Before I went to Italy for a month to try to salvage some kind of relationship with my father (which, while a story for another day, unsurprisingly failed), I met a person who I quickly fell for. She was the most handsome boi I think I may have ever seen, and we spent two whirlwind nights together up until the hour before I left for the airport. She was, since I came out as trans, the first person who ever gave me the hope that I would never have to settle on a partner. She was everything that I would have ever described as my "type" before I had the luxury of thinking someone like me could be choosy enough to have one. Significantly older than me, a stereotypical stone butch, chivalrous with a huge queer identity, passionately invested against oppression of all sorts, a stunning interpreter, polyamorous, and spiritual. She told me spoken words poems that I made her think of; I wrote poetry for the first time in far too long because of her: I just couldn't help it. She lives on the opposite end of the state from me, but she was already making plans to come visit before we even parted. We spent my month abroad writing each other like teenagers in their first romance. I was foolish enough to let myself fall head over heels for her. It only got better once I got back to the States, with phone calls for hours or even just minutes so she could hear my voice before work. I still couldn't stop writing poetry because of her.
Just a couple of weeks after I got back from my trip, with next to no warning, she called things off. In her texts to me, she told me she was so sorry. That she loved me. That she wished she hadn't dragged me into her shit but would love to be allowed to contact me again in the future. In the email she sent a day later, she formally told me she wasn't poly and that, as her friendliness could often be mistaken for flirting, she shouldn't have taken it to the next level. My gut says she told her partner a very different story than the truth, but I have no power over that. I'm not sure which part of making love for three days, plans for a stay at my home, and over a month of relationship was the "next level," but it didn't make me hurt any less. Losing her, along with the reassurance that I didn't have to settle for a one-sided attraction in my relationship, hurt more than it had any right to after such a short time. The lack of reason didn't make it rock my foundation any less severely.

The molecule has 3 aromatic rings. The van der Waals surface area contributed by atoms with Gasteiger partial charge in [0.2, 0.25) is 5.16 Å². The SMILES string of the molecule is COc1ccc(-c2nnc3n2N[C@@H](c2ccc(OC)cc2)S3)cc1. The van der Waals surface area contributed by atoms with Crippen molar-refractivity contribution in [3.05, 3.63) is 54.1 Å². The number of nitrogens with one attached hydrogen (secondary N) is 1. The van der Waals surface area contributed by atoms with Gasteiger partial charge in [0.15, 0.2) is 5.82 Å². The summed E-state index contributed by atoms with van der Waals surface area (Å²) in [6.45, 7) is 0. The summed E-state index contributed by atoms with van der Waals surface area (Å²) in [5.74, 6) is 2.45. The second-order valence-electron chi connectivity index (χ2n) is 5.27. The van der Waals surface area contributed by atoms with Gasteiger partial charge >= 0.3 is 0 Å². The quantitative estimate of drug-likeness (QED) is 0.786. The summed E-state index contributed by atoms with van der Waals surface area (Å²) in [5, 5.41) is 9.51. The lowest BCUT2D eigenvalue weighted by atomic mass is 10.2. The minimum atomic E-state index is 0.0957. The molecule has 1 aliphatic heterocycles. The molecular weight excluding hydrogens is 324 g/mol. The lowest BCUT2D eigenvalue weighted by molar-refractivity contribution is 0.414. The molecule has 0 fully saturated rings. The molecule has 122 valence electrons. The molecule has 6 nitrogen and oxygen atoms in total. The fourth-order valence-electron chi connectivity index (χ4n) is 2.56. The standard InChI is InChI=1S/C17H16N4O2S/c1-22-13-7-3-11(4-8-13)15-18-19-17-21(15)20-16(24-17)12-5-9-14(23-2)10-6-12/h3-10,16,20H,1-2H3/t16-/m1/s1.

I've spent the time since growing and being mindful and grateful. I miss her still. Of course I do. But, I think I'm grateful most of all. I was given an opportunity to realize I could have a partner I was in awe of, who I was smitten with, who turned my thoughts into poetry. Who could even be attracted to me as I am. A trans*guy. A queer. A Christian. Someone who is both at least a little poly and ace. She let me realize how valuable people perceive me as, and that maybe I should learn to perceive myself like that too. That I base too much of my happiness on situations and people rather than turning inwards and upwards, taking my joy from God and His sport and the energy of the Earth around me. She taught me to ground myself with big trees and old rocks and even my shadow of a dog. I'm grateful and more open, even if that than gratefulness is still a little sore around the edges. I'm a little wary of having an open heart, and more than a little wary of polyamory without talking to the primary partner first, but mostly, I'm healing.